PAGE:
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Leola Hall-designed Berkeley Craftsman asks $1.59 million

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Step inside 1910 home brought back to life

Photos by Liz Rusby, courtesy of Colette Ford and Anja Plowright at The Grubb Co.

This 1910 Craftsman gem, located in Berkeley’s Elmwood neighborhood, fell into mild disrepair over the years. Fortunately, someone bought the place in 2013 and restored it to its original glory, adding contemporary touches to go along with its original Craftsman vibe.

Designed by Leola Hall—one of few female architects of the time, drawing inevitable comparisons to Julia Morgan—she’s best know tailoring the look of the East Bay town after the 1906 earthquake.

“Between 1906 and 1912 she concentrated on the Elmwood district of Berkeley, an area that was then just beginning to be developed,” notes Wikipedia. “Hall built many of the homes along College Avenue and on nearby streets that are now often taken as Berkeley’s signature style: one- and two-story brown-shingled buildings with wide eaves and exposed beams.”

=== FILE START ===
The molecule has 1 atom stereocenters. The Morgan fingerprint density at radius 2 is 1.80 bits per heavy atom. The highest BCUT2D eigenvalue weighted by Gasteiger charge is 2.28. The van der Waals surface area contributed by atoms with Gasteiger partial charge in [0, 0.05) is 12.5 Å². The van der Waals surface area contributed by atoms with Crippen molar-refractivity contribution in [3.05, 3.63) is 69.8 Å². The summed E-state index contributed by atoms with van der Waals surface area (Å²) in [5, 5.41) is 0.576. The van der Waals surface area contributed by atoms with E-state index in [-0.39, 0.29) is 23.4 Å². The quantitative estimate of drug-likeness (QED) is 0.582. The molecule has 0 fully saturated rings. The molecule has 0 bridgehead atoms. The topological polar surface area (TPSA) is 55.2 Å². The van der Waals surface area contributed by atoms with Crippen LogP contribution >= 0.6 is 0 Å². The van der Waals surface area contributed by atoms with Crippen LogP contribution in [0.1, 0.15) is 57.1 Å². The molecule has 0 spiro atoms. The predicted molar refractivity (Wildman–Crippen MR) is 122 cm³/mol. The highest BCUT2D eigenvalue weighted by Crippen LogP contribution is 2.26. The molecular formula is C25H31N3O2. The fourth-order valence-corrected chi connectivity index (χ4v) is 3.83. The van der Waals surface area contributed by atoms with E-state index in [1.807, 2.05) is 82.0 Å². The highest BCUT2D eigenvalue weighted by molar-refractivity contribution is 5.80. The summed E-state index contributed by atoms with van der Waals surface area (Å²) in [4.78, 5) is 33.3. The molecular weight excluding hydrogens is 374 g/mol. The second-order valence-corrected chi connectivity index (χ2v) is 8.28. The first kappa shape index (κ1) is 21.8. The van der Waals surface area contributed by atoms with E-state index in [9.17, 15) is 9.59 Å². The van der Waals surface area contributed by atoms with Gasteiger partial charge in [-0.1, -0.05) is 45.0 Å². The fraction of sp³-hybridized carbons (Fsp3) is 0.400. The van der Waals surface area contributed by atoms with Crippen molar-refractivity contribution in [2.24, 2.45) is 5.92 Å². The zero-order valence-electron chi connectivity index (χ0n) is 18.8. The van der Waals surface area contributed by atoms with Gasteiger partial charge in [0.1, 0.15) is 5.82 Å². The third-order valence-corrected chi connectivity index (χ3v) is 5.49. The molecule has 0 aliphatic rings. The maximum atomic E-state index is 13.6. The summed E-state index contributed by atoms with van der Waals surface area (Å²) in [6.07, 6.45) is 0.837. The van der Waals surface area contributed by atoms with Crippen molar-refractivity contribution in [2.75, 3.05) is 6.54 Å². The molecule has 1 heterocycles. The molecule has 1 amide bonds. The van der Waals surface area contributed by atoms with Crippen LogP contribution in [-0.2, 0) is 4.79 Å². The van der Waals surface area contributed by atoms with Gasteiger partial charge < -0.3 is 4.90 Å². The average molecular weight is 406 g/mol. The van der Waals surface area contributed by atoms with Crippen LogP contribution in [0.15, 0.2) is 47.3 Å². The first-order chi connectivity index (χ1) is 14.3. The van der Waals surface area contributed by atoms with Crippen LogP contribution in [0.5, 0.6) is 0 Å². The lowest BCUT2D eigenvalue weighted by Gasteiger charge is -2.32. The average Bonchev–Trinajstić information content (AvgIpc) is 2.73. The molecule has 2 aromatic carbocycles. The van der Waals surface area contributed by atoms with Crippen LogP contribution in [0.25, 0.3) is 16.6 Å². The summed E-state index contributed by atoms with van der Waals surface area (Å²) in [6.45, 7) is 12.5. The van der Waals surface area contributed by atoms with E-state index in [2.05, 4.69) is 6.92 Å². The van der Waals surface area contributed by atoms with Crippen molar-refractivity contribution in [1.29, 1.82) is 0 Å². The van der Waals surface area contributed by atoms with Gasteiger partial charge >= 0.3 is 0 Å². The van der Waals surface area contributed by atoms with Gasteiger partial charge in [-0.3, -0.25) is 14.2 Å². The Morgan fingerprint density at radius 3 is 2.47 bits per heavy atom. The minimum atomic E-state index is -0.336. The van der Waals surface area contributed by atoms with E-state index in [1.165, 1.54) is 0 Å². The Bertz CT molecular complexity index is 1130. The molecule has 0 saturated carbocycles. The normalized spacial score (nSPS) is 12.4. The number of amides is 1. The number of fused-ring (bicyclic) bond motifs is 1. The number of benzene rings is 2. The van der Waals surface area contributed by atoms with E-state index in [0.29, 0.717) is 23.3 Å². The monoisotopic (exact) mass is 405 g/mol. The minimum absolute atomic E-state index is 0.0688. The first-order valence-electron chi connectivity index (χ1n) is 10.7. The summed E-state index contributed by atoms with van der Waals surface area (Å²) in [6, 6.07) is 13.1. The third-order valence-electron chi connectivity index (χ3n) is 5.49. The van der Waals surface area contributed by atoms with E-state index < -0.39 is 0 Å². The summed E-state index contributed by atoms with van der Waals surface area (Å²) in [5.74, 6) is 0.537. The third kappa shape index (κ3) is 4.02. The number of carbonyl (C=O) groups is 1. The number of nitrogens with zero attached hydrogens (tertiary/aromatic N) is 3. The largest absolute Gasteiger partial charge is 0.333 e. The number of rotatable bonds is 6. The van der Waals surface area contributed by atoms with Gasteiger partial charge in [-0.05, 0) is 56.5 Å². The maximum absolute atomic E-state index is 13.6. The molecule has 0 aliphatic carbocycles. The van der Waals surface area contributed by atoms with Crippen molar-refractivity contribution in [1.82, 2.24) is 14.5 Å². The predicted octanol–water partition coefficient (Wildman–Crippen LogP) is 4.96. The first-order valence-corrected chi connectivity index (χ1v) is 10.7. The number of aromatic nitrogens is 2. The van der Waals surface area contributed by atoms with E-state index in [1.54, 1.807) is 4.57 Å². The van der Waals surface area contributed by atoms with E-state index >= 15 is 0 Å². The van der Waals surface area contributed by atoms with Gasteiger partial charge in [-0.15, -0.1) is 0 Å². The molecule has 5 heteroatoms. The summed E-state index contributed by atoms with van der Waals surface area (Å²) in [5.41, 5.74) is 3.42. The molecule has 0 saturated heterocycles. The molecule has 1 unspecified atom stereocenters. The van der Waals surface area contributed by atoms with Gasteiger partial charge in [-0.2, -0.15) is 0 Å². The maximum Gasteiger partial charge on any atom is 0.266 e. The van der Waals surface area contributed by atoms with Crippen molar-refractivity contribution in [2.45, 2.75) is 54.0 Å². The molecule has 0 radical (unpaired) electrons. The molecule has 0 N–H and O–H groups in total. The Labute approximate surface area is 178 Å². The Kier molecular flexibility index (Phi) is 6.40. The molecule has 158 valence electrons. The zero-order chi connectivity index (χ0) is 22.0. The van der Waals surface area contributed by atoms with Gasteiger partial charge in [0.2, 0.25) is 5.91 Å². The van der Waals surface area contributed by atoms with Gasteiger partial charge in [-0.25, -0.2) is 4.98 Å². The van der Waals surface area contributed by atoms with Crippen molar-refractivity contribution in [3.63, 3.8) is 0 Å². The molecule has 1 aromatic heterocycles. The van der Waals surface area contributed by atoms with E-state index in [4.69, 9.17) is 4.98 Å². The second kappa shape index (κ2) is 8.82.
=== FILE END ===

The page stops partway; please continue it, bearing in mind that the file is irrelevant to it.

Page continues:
And this corner home boasts Hall’s signature style in spades.

Featuring three beds, three and a half baths, and 2,222 square feet, 2758 Piedmont Avenue still bears its original wood paneling, wooden staircase, and curved ceilings, but now comes with new kitchen and bathrooms.

Other highlights include the wood-shingled facade (so very Berkeley), stained glass windows, and a new family room area.

Sold in 2013 for $765,000, it’s now asking $1,595,000.